Paul Eddington, star of TV comedy Yes Prime Minister, visited Albany Prison to talk to inmates about being an actor. The visit was organised by Independent Arts. He is pictured with Carol Martys and Albany’s education officer, Martin Davis.
THE VIEW FROM HERE
IF YOU were lucky enough to see the recent televised performance of the Big Noise children’s orchestra playing alongside the Simon Bolivar Symphony musicians as part of the 2012 Cultural Olympiad, you could not fail to have been enchanted and moved by what has been achieved in a very special arts project.
In 2008, the charity Sistema Scotland began the Big Noise orchestra in Raploch, Stirling, an area once notorious as a crime estate. Children, aged six upwards, have been taught to play instruments and perform classical music, which, as the programme progresses, will see real talent and skill develop.
The Simon Bolivar orchestra has grown out of the main Sistema charity, which first gave hope through music to deprived Venezuelan children, and is now a worldwide movement which transforms children’s futures through classical music.
The effect of the Big Noise programme has been profound, with the children increasingly committed as they progress towards an exceptional standard. And the joy that shone in the eyes of the Raploch kids as they tooted their way through their public performance (made all the more charming by its exuberant amateurism) showed the importance of giving children a sense of worth and purpose.
Independent research reveals "Big Noise is having a positive impact on children’s personal and social development, including increased confidence, self-esteem … a sense of responsibility and positive behaviour change."
Which all goes to show just how beneficial the arts are in creating a better society.
Here on the IW, we have an initiative which is as effective and important as worldwide charities such as Sistema. Independent Arts was founded in 1987 and is celebrating 25 years of making a real difference to IW people from disadvantaged backgrounds, particularly the elderly, those with learning difficulties and the disabled.
Its first director was Carol Martys, now a patron of the charity, who had previously run a drama group at Parkhurst Prison.
Independent Arts initially trained musicians, artists and dancers to teach and entertain the elderly and those with learning disabilities. Since then, its remit has grown and it organises all sorts of arts-based projects across the Island.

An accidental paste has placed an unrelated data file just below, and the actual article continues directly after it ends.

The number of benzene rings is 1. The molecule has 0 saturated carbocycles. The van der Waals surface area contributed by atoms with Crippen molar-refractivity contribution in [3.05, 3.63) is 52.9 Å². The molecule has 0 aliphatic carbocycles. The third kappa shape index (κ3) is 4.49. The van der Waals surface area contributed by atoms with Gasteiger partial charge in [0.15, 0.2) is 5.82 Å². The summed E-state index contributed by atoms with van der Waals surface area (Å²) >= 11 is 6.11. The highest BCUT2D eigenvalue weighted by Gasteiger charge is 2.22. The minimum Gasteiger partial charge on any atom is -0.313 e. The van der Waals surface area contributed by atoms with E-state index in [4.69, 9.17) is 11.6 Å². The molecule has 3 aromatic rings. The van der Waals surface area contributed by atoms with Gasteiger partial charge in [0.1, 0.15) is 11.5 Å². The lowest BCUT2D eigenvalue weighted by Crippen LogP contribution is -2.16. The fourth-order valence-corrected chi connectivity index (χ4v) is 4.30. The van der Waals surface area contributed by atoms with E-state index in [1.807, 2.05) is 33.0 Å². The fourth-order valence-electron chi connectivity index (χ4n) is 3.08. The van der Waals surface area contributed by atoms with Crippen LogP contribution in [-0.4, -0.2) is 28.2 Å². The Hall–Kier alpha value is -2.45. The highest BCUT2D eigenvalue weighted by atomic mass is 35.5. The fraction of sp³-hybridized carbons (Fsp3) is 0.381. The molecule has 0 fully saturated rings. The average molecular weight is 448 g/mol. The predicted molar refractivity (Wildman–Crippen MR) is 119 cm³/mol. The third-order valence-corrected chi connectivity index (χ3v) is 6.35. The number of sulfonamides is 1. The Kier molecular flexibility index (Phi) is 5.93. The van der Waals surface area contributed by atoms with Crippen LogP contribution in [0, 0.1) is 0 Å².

Singabout gives music therapy to dementia sufferers, and is a proven way of stimulating and even improving their condition. Other activities include photography, arts and crafts, and memory and reminiscence sessions.
"We have worked with a huge number of vulnerable people," says project manager Caroline Ash.
"There is particular satisfaction in finding out about elderly people’s past experiences.
"It’s easy to forget people in residential homes have often had amazing lives. One lady told us she used to be a milliner. Nobody had known but we gave her a pen and paper and she drew a hat. We discovered another lady had been a land girl."
"We want to branch out to more vulnerable people, such as the unemployed or those with depression" says Caroline. "But we’re not as well known on the Island as we need to be."
The 25th birthday of Independent Arts is not just a milestone but an opportunity for the Island to recognise the exceptional work done by the charity. In a society which seems so often broken, Independent Arts gives hope and enjoyment to those who might otherwise be ignored, and its wider benefits are immense.
It’s a constant struggle to find the funding necessary to provide such excellent therapy but it is determined to do so. If you would like to help towards the continued work of this unique Island initiative, you can visit its website on independentarts.org.uk or contact them on 01983 822437.
A brilliant reaction, no problem
Independent Arts is realistic in acknowledging people’s problems and doing something about them. Elsewhere, the word "problem" has become entirely meaningless.
"No problem" is increasingly the stock rejoinder to, well, almost anything. You pay your bill in a restaurant. "No problem," says the waitress, as if handing her a whole load of money might have caused immeasurable obstacles.
You book an airline ticket. "No problem," says the clerk at the other end of the telephone. Well, why should there be a problem? Aren’t they just doing their job?
"No problem" carries with it the implication that you, the client, have caused them an immense amount of bother but that they have somehow gallantly overcome it.
Sometimes, however, as well as being "no problem", it’s "brilliant".
I recently had to give my name and address to an insurance firm. "Brilliant," said the girl every time I reached the end of a line.
What did she mean? That I had somehow surpassed the bounds of genius by being able to recite these simple facts?
It is all becoming quite a problem and very far from brilliant.